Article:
1

i have the following scenario:

interface ValueBinding<T> {
    public void setValue(T input);
}

public enum FacesBinding {
    VALUE;
    public void bindString(ValueBinding<String> fcn, HttpServletRequest req, String param){
        try {
            String val = req.getParameter(param);
            if( val != null )
                fcn.setValue(val);
        } catch (Exception e) { }        
    }
    public void bindBoolean(ValueBinding<Boolean> fcn, HttpServletRequest req, String param){
        try {
            fcn.setValue(req.getParameter(param) != null);
        } catch (Exception e) { }        
    }
    public void bindInt(ValueBinding<Integer> fcn, HttpServletRequest req, String param){
        try {
            int val = Integer.parseInt(req.getParameter(param));
            fcn.setValue(val);
        } catch (Exception e) { }        
    }
    public void bindLong(ValueBinding<Long> fcn, HttpServletRequest req, String param){
        try {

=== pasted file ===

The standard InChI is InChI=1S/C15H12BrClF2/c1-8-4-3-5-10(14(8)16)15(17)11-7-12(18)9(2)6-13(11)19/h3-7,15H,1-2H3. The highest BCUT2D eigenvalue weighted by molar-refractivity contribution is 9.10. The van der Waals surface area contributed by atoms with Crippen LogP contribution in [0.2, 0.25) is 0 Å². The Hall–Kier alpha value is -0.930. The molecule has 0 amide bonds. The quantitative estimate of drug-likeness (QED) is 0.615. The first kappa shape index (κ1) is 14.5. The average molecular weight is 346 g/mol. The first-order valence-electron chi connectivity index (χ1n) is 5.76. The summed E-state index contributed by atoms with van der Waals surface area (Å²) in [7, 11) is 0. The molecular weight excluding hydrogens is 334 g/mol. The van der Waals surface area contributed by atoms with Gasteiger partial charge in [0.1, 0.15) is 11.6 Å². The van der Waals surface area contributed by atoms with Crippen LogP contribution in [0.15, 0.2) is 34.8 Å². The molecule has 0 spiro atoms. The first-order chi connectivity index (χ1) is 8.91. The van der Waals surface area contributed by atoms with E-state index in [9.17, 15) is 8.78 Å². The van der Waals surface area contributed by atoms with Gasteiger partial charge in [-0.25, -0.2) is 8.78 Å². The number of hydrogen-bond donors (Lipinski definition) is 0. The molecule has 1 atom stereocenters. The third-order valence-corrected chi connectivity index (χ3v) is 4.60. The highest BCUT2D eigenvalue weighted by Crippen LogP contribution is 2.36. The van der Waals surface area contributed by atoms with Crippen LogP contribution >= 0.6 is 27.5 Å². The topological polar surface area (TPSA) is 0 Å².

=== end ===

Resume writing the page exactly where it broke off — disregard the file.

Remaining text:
long val = Long.parseLong(req.getParameter(param));
            fcn.setValue(val);
        } catch (Exception e) { }        
    }
...
...
}

and i use it in a "multithreaded" Environment like this:

concurrent Threads are calling this method

            @Override // concurrent Threads are calling this method
            public Category initData(FacesContext facesContext) throws Exception {
                Category entity = new Category();
                HttpServletRequest req = facesContext.getRequest();
                FacesBinding.VALUE.bindLong(entity::setId, req, Table.Category.Field.ID.name());
                FacesBinding.VALUE.bindString(entity::setName, req, Table.Category.Field.NAME.name());

                FacesBinding.VALUE.bindInt(entity::setPosition, req, Table.Category.Field.POSITION.name());
                FacesBinding.VALUE.bindBoolean(entity::setLocalized, req, Table.Category.Field.LOCALIZED.name());           
                return entity;
            }

is

FacesBinding.VALUE.bindLong(entity::setId, req, Table.Category.Field.ID.name());